Do Databases of Criminal Offenders Help Reduce Crime?

Jennifer Doleac
6 min readMay 12, 2017
Photo: AP Images

The advent of computers and the internet—and the declining costs of using both—spurred law enforcement to construct massive databases of information about criminal offenders. Two prominent examples are DNA databases and sex offender registries. Both have been widely used since the 1990s, but they have different features that result in wildly different impacts on crime. DNA databases reduce recidivism and crime rates. Sex offender registries have no meaningful impact on either — and might even increase recidivism by registered offenders. Why the difference, and what does this tell us about how to use technology effectively to fight crime?

DNA databases aim to match known offenders with crime scene evidence. If a convicted offender or arrestee must provide a DNA sample — which depends on state law — authorities use a simple saliva swab to collect a sample, which is analyzed in a lab to generate a DNA profile (basically an identifying string of numbers akin to a Social Security number). Once uploaded to the database, an individual’s DNA profile is frequently compared with DNA profiles from crime scene evidence across the country, looking for matches that could point authorities to suspects in unsolved cases. As of February 2017, there were 12.8 million convicted offender profiles in CODIS — the national network of state DNA databases — and an additional 2.6 million profiles from arrestees.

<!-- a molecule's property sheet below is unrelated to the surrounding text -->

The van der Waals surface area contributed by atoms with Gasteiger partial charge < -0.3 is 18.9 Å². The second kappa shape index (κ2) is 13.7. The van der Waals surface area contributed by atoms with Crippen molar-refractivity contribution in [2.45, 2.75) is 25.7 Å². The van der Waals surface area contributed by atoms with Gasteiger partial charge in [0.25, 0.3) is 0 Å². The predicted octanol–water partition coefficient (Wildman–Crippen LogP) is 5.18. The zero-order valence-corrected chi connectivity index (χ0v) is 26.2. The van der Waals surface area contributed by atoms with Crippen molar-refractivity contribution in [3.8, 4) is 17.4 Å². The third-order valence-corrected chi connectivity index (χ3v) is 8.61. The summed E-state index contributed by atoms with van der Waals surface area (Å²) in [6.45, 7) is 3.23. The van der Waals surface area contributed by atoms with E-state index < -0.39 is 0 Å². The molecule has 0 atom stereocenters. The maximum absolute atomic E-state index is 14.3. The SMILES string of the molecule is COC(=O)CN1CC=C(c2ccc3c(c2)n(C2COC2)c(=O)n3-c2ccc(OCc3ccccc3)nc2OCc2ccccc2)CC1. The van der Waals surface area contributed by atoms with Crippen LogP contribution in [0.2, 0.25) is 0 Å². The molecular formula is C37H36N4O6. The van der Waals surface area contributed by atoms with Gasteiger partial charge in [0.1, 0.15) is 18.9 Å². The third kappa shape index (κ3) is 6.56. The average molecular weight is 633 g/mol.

Whether an individual is added to the database is known only to the individual and law enforcement; the information is not made public. But it appears that’s enough: Individuals know that once their profile is in the database, they’re much more likely to get caught if they commit another crime, and this knowledge deters them from reoffending.

In research published earlier this year, I compare individuals scheduled for release from prison just before and after a database expansion to test the effect of the DNA requirement on subsequent behavior. Those released before are the control group; those released after are the treatment group. These groups are nearly identical except that individuals in the treatment group are added to the DNA database and so are now more likely to be caught if they reoffend. I find that DNA profiling reduces recidivism by at least 17 percent for violent felony convicts and 6…

Jennifer Doleac

Economics professor at Texas A&M University. Director of the Justice Tech Lab. Host of the Probable Causation podcast. I study crime & discrimination.